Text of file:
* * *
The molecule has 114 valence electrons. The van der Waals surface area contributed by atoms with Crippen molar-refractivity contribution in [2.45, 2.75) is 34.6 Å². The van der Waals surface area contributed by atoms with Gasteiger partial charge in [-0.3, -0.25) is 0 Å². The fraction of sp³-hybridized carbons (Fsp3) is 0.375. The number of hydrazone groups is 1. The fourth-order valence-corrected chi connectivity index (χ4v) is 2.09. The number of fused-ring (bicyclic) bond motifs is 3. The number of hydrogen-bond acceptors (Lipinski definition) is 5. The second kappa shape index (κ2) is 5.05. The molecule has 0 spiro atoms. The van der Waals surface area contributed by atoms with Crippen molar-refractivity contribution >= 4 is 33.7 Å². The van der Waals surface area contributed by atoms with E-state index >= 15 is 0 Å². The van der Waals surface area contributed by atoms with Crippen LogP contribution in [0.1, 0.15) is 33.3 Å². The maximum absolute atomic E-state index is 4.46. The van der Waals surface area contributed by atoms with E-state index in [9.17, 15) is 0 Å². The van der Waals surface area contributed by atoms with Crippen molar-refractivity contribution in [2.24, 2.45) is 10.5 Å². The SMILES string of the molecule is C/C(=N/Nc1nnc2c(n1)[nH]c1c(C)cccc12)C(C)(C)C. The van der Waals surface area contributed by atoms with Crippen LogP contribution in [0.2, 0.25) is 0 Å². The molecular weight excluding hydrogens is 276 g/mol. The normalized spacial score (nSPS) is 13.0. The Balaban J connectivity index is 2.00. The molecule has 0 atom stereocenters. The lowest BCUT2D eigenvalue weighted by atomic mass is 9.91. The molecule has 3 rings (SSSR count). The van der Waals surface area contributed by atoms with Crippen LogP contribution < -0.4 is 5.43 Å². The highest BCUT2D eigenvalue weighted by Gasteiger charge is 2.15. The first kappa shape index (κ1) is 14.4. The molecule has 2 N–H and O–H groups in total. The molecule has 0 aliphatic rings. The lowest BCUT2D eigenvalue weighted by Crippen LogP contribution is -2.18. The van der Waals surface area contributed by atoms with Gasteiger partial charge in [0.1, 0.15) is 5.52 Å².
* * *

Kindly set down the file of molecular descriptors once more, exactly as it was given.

The molecule has 114 valence electrons. The van der Waals surface area contributed by atoms with Crippen molar-refractivity contribution in [2.45, 2.75) is 34.6 Å². The van der Waals surface area contributed by atoms with Gasteiger partial charge in [-0.3, -0.25) is 0 Å². The fraction of sp³-hybridized carbons (Fsp3) is 0.375. The number of hydrazone groups is 1. The fourth-order valence-corrected chi connectivity index (χ4v) is 2.09. The number of fused-ring (bicyclic) bond motifs is 3. The number of hydrogen-bond acceptors (Lipinski definition) is 5. The second kappa shape index (κ2) is 5.05. The molecule has 0 spiro atoms. The van der Waals surface area contributed by atoms with Crippen molar-refractivity contribution >= 4 is 33.7 Å². The van der Waals surface area contributed by atoms with E-state index >= 15 is 0 Å². The van der Waals surface area contributed by atoms with Crippen LogP contribution in [0.1, 0.15) is 33.3 Å². The maximum absolute atomic E-state index is 4.46. The van der Waals surface area contributed by atoms with E-state index in [9.17, 15) is 0 Å². The van der Waals surface area contributed by atoms with Crippen molar-refractivity contribution in [2.24, 2.45) is 10.5 Å². The SMILES string of the molecule is C/C(=N/Nc1nnc2c(n1)[nH]c1c(C)cccc12)C(C)(C)C. The van der Waals surface area contributed by atoms with Crippen LogP contribution in [0.2, 0.25) is 0 Å². The molecular weight excluding hydrogens is 276 g/mol. The normalized spacial score (nSPS) is 13.0. The Balaban J connectivity index is 2.00. The molecule has 0 atom stereocenters. The lowest BCUT2D eigenvalue weighted by atomic mass is 9.91. The molecule has 3 rings (SSSR count). The van der Waals surface area contributed by atoms with Crippen LogP contribution < -0.4 is 5.43 Å². The highest BCUT2D eigenvalue weighted by Gasteiger charge is 2.15. The first kappa shape index (κ1) is 14.4. The molecule has 2 N–H and O–H groups in total. The molecule has 0 aliphatic rings. The lowest BCUT2D eigenvalue weighted by Crippen LogP contribution is -2.18. The van der Waals surface area contributed by atoms with Gasteiger partial charge in [0.1, 0.15) is 5.52 Å².